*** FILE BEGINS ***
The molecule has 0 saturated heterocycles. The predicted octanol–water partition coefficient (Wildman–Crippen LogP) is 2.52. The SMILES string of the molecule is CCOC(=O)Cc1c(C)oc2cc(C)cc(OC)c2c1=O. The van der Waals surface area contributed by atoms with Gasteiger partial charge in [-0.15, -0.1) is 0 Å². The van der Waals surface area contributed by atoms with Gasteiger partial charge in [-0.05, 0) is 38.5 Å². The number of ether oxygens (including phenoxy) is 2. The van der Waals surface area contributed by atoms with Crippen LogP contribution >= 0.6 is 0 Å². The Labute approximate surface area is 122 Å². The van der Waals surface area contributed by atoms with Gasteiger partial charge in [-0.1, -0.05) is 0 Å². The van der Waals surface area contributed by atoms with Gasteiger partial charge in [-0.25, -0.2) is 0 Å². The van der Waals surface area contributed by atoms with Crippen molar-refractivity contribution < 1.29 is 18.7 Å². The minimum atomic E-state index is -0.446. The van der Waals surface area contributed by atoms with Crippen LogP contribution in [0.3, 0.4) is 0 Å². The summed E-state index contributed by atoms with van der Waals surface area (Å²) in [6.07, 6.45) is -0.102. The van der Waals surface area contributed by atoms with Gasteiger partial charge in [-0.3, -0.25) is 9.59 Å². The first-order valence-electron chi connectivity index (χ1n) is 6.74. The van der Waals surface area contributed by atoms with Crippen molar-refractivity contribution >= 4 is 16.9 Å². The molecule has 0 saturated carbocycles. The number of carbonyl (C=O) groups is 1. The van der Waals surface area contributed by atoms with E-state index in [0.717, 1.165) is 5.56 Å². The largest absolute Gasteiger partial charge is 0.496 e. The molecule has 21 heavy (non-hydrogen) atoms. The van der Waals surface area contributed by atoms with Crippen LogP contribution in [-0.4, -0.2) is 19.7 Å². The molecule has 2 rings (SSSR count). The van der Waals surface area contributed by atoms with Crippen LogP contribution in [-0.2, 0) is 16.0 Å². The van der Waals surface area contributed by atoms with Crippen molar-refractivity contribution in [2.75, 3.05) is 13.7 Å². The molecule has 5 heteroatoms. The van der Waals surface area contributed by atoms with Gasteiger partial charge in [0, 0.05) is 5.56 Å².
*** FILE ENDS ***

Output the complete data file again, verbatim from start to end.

The molecule has 0 saturated heterocycles. The predicted octanol–water partition coefficient (Wildman–Crippen LogP) is 2.52. The SMILES string of the molecule is CCOC(=O)Cc1c(C)oc2cc(C)cc(OC)c2c1=O. The van der Waals surface area contributed by atoms with Gasteiger partial charge in [-0.15, -0.1) is 0 Å². The van der Waals surface area contributed by atoms with Gasteiger partial charge in [-0.05, 0) is 38.5 Å². The number of ether oxygens (including phenoxy) is 2. The van der Waals surface area contributed by atoms with Crippen LogP contribution >= 0.6 is 0 Å². The Labute approximate surface area is 122 Å². The van der Waals surface area contributed by atoms with Gasteiger partial charge in [-0.1, -0.05) is 0 Å². The van der Waals surface area contributed by atoms with Gasteiger partial charge in [-0.25, -0.2) is 0 Å². The van der Waals surface area contributed by atoms with Crippen molar-refractivity contribution < 1.29 is 18.7 Å². The minimum atomic E-state index is -0.446. The van der Waals surface area contributed by atoms with Crippen LogP contribution in [0.3, 0.4) is 0 Å². The summed E-state index contributed by atoms with van der Waals surface area (Å²) in [6.07, 6.45) is -0.102. The van der Waals surface area contributed by atoms with Gasteiger partial charge in [-0.3, -0.25) is 9.59 Å². The first-order valence-electron chi connectivity index (χ1n) is 6.74. The van der Waals surface area contributed by atoms with Crippen molar-refractivity contribution >= 4 is 16.9 Å². The molecule has 0 saturated carbocycles. The number of carbonyl (C=O) groups is 1. The van der Waals surface area contributed by atoms with E-state index in [0.717, 1.165) is 5.56 Å². The largest absolute Gasteiger partial charge is 0.496 e. The molecule has 21 heavy (non-hydrogen) atoms. The van der Waals surface area contributed by atoms with Crippen LogP contribution in [-0.4, -0.2) is 19.7 Å². The molecule has 2 rings (SSSR count). The van der Waals surface area contributed by atoms with Crippen LogP contribution in [-0.2, 0) is 16.0 Å². The van der Waals surface area contributed by atoms with Crippen molar-refractivity contribution in [2.75, 3.05) is 13.7 Å². The molecule has 5 heteroatoms. The van der Waals surface area contributed by atoms with Gasteiger partial charge in [0, 0.05) is 5.56 Å².